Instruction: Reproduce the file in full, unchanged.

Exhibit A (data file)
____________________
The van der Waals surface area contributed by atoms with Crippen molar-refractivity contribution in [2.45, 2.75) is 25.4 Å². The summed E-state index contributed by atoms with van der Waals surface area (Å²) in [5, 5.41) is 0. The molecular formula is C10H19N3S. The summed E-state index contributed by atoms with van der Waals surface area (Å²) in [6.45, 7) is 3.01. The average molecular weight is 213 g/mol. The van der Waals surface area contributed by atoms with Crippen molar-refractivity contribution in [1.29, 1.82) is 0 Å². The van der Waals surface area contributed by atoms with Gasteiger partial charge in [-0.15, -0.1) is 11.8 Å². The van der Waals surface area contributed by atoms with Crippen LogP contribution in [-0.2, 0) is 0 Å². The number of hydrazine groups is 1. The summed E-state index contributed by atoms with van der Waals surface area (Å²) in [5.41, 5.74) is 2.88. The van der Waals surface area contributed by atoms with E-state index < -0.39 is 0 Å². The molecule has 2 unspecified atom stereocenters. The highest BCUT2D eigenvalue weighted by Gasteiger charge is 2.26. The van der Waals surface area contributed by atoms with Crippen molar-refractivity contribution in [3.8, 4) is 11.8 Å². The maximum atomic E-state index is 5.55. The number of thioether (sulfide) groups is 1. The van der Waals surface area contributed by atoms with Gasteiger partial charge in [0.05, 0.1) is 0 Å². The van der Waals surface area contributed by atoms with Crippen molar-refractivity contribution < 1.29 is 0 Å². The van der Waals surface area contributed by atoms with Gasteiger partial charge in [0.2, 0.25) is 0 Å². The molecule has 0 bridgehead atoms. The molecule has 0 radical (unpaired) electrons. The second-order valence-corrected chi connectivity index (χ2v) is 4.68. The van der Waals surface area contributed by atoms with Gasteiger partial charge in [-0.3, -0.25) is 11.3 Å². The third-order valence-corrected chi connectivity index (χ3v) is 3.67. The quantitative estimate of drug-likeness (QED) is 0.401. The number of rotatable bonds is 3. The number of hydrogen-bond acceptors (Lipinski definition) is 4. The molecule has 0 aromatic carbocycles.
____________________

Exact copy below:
The van der Waals surface area contributed by atoms with Crippen molar-refractivity contribution in [2.45, 2.75) is 25.4 Å². The summed E-state index contributed by atoms with van der Waals surface area (Å²) in [5, 5.41) is 0. The molecular formula is C10H19N3S. The summed E-state index contributed by atoms with van der Waals surface area (Å²) in [6.45, 7) is 3.01. The average molecular weight is 213 g/mol. The van der Waals surface area contributed by atoms with Crippen molar-refractivity contribution in [1.29, 1.82) is 0 Å². The van der Waals surface area contributed by atoms with Gasteiger partial charge in [-0.15, -0.1) is 11.8 Å². The van der Waals surface area contributed by atoms with Crippen LogP contribution in [-0.2, 0) is 0 Å². The number of hydrazine groups is 1. The summed E-state index contributed by atoms with van der Waals surface area (Å²) in [5.41, 5.74) is 2.88. The van der Waals surface area contributed by atoms with E-state index < -0.39 is 0 Å². The molecule has 2 unspecified atom stereocenters. The highest BCUT2D eigenvalue weighted by Gasteiger charge is 2.26. The van der Waals surface area contributed by atoms with Crippen molar-refractivity contribution in [3.8, 4) is 11.8 Å². The maximum atomic E-state index is 5.55. The number of thioether (sulfide) groups is 1. The van der Waals surface area contributed by atoms with Gasteiger partial charge in [0.05, 0.1) is 0 Å². The van der Waals surface area contributed by atoms with Crippen molar-refractivity contribution < 1.29 is 0 Å². The van der Waals surface area contributed by atoms with Gasteiger partial charge in [0.2, 0.25) is 0 Å². The molecule has 0 bridgehead atoms. The molecule has 0 radical (unpaired) electrons. The second-order valence-corrected chi connectivity index (χ2v) is 4.68. The van der Waals surface area contributed by atoms with Gasteiger partial charge in [-0.3, -0.25) is 11.3 Å². The third-order valence-corrected chi connectivity index (χ3v) is 3.67. The quantitative estimate of drug-likeness (QED) is 0.401. The number of rotatable bonds is 3. The number of hydrogen-bond acceptors (Lipinski definition) is 4. The molecule has 0 aromatic carbocycles.